Yesterday was mostly sunny by the afternoon. It turned out to be a beautiful day after all. Here’s a photo from Belen along my commute from Socorro to Rio Rancho:
There was also a Kelvin-Helmholtz Wave pattern of clouds right at sundown in the South Valley of Albuquerque:
This morning has been cool, partly sunny, and still. There was patchy fog all along my commute to Socorro, but soon after I arrived in Socorro, the weather turned sunny. Here is a nice spring photo on the New Mexico Tech campus, taken this morning:
The National Weather Service (NWS) in Albuquerque forecasts (for Socorro) a sunny day, with a high temperature of 76 F. The winds will be from the southwest at 10-15 mph. This evening will be mostly clear, with a low temperature of 43 F. Winds will be from the south at 10-15 mph.
The NWS in Albuquerque forecasts (for Magdalena) a mostly sunny day, with a high temperature of 68 F. The winds will be from the west at 15-20 mph, increasing to 20-25 mph in the afternoon. This evening will be mostly clear, with a low temperature of 38 F. The winds will be from the southwest at 15-20 mph, gusting as high as 30 mph.
The NWS in Albuquerque forecasts (for Rio Rancho) a mostly sunny day, with a high temperature of 72 F. The winds will be from the southwest at 10-15 mph. This evening will be partly cloudy, with a low temperature of 43 F. The winds will be from the southwest at 10-15 mph.
The NWS has issued a Red Flag Warning for the central part of the state. There are also Hazardous Weather Outlooks concerning the fire weather that will occur tomorrow. The NWS Watches and Warnings Graphic is shown below:
The Storm Prediction Center (SPC) has issued an Elevated Fire Risk for the southern half of the state, as well as two patches of Critical Fire Risk.
The visible satellite imagery shows a few clouds over the central mountain chain this morning:
The infrared satellite imagery shows that there are very few thick clouds this morning.
The water vapor imagery shows the next approaching trough over California.
The 12Z sounding from Albuquerque shows a much drier atmosphere just above the surface. There was 0.20 inches of precipitable water present in the column this morning. There was no of Convective Available Potential Energy (CAPE) and no of Convective Inhibition (CINH) present. There was a tiny thermal inversion near the surface, and the 0-3 km average lapse rate was 4.1 C/km.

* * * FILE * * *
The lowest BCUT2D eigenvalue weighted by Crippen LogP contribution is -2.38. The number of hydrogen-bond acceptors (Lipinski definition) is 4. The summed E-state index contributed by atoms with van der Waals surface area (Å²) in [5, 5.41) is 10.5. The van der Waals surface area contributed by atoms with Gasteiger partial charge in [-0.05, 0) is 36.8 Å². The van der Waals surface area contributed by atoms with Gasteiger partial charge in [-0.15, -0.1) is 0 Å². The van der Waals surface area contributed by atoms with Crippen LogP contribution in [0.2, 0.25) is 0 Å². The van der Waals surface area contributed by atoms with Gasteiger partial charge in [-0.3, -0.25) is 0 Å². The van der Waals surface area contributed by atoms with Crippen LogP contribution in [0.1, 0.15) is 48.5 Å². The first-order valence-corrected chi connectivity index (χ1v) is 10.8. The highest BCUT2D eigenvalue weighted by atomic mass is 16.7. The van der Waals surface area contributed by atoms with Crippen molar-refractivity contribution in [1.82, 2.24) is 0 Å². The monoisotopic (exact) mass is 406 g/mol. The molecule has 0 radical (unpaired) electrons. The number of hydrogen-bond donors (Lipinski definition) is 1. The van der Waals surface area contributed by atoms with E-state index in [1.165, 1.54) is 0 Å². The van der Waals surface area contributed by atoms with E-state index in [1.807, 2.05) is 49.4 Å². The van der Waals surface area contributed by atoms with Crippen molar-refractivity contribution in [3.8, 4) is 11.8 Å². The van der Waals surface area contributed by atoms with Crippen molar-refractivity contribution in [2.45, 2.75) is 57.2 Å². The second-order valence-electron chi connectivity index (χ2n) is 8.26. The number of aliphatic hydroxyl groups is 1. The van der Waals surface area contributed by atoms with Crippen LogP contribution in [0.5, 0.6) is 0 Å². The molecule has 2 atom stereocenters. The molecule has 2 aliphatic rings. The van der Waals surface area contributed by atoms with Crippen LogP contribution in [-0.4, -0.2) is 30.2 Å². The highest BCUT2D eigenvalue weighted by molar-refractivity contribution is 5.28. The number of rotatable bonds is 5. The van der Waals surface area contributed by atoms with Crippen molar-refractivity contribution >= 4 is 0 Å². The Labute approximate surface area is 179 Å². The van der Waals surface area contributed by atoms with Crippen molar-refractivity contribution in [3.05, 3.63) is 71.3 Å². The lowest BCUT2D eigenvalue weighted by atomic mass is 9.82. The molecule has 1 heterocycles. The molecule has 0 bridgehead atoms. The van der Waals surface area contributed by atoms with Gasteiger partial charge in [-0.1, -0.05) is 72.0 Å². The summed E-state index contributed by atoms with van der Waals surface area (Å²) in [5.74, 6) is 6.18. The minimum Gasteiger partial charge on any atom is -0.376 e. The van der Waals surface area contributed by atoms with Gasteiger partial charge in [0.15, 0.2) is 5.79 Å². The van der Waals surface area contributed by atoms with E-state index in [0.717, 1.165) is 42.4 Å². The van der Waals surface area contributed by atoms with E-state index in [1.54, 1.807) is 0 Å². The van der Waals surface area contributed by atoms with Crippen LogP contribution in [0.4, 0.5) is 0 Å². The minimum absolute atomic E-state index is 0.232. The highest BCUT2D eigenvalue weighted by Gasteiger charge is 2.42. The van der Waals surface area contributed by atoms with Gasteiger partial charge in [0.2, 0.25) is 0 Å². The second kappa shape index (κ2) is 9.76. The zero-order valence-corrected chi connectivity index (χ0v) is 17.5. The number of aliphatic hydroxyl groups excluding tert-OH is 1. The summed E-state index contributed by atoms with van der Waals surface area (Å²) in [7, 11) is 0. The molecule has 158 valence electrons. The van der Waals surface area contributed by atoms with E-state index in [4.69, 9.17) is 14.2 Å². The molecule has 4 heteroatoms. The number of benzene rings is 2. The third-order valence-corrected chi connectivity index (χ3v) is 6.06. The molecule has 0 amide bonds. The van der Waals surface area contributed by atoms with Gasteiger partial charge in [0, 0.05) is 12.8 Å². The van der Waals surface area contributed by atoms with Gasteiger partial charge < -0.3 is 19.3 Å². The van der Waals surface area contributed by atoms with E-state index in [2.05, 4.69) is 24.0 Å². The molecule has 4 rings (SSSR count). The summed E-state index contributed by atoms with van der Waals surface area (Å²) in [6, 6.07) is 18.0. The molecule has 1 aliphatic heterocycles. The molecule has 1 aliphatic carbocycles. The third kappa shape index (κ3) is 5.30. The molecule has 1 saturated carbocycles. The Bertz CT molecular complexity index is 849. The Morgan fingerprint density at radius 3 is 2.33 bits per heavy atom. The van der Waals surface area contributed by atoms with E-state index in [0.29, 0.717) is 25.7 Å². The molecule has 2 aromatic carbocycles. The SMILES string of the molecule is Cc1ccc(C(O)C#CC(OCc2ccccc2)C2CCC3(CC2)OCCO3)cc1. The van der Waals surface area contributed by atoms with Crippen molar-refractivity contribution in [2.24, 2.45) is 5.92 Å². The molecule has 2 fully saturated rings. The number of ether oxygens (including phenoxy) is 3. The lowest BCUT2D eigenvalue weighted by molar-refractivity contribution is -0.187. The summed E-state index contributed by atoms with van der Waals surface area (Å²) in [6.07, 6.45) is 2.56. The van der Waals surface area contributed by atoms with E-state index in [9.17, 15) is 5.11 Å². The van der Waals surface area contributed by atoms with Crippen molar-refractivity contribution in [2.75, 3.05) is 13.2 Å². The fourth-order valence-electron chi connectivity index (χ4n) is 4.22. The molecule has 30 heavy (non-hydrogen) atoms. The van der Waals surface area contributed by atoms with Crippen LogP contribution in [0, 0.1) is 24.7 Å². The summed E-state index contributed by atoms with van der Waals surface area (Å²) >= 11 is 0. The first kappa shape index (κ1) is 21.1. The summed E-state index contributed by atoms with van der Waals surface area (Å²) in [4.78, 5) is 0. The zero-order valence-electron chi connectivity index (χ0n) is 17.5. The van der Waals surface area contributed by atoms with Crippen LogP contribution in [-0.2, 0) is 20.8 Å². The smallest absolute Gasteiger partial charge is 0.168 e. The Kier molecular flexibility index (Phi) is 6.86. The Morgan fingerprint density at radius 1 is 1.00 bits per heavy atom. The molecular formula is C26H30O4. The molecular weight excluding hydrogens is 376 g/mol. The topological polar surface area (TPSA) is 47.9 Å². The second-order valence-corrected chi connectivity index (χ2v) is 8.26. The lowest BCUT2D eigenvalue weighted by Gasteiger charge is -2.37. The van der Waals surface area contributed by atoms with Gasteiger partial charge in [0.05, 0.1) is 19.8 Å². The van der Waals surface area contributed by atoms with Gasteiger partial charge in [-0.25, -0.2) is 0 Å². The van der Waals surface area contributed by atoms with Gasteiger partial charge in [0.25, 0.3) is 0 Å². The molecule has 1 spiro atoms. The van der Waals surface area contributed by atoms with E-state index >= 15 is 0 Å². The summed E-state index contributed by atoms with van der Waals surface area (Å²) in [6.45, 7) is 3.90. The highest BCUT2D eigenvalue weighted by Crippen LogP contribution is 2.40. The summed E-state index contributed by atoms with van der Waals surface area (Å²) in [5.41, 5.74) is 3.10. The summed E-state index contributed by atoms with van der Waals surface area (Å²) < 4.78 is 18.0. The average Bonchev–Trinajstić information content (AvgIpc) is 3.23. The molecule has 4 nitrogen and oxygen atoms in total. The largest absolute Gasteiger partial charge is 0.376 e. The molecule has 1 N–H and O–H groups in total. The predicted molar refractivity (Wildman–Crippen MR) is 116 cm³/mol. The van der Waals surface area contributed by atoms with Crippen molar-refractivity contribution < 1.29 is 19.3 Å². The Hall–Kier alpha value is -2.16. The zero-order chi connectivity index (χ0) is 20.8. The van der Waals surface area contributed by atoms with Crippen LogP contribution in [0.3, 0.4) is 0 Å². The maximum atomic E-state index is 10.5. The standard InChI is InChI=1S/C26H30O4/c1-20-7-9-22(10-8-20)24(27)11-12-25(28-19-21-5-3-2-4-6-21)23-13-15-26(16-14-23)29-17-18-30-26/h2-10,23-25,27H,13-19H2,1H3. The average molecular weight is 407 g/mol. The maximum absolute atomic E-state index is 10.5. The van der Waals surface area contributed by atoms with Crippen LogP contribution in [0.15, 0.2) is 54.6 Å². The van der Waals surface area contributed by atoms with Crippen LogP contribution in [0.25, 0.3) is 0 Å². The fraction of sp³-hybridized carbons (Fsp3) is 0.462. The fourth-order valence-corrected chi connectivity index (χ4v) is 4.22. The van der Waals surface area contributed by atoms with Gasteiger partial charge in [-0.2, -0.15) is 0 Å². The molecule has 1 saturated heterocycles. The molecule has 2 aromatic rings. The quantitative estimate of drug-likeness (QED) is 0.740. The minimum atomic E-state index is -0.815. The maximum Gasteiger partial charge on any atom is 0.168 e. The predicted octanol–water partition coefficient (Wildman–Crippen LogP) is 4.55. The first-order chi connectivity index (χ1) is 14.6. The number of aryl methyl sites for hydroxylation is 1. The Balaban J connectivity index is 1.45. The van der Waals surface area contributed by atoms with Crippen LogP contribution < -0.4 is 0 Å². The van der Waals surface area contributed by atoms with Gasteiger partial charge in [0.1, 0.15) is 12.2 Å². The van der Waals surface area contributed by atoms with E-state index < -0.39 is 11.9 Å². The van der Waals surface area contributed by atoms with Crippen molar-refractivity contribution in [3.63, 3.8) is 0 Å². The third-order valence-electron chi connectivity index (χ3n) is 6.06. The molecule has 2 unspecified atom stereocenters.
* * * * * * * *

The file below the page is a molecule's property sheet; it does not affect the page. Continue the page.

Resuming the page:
The hodograph shows that there was 22 kts of low-level shear (due mostly to directional changes) and 29 kts of deep-layer shear (due to a mix of speed and directional changes).
The surface observations (from the SPC Mesoscale Analysis Map) show mild temperatures, high humidity (based on the surface dewpoint depressions) and sunny skies dominate the map this morning. The winds are light and variable, and no major frontal boundaries are present over the state so far this morning.
The surface pressure chart shows that there are no major pressure systems or gradients over the state thus far this morning. The RAP shows that none are expected to develop in the next six hours.
The Fosberg Index shows some Fire Weather threat today, but the Middle Altitude Haines Index highlights the threat:
Synoptically speaking, the 300 mb NAM chart (from Unisys) shows zonal flow over the state today. A new trough is digging south into California and that will affect us tomorrow and this weekend.
The 500 mb NAM chart shows no strong vorticity advection over the state today. This chart has been excluded from today’s post.
The 700 mb NAM very little rapidly-rising air over the state today. This chart has been excluded from today’s post.
The 850 mb NAM chart shows no strong thermal advection over the state today. This chart has been excluded from today’s post.
The Precipitation chart shows that there is virtually no threat of precipitation today over New Mexico. This chart has been excluded from today’s post.
Today will be a nicer day than yesterday, with warmer temperatures, clear skies and no precipitation. However, this evening will turn breezy, and we will enter a Fire Weather Watch tomorrow.
Thank you for reading my forecast.
The upper air soundings and mesoscale analysis plots are from the Storm Prediction Center website.
The forecasted upper air soundings are from TwisterData.com.
The surface observation and upper level charts are from Unisys Weather.
The satellite data is from College of DuPage – SATRAD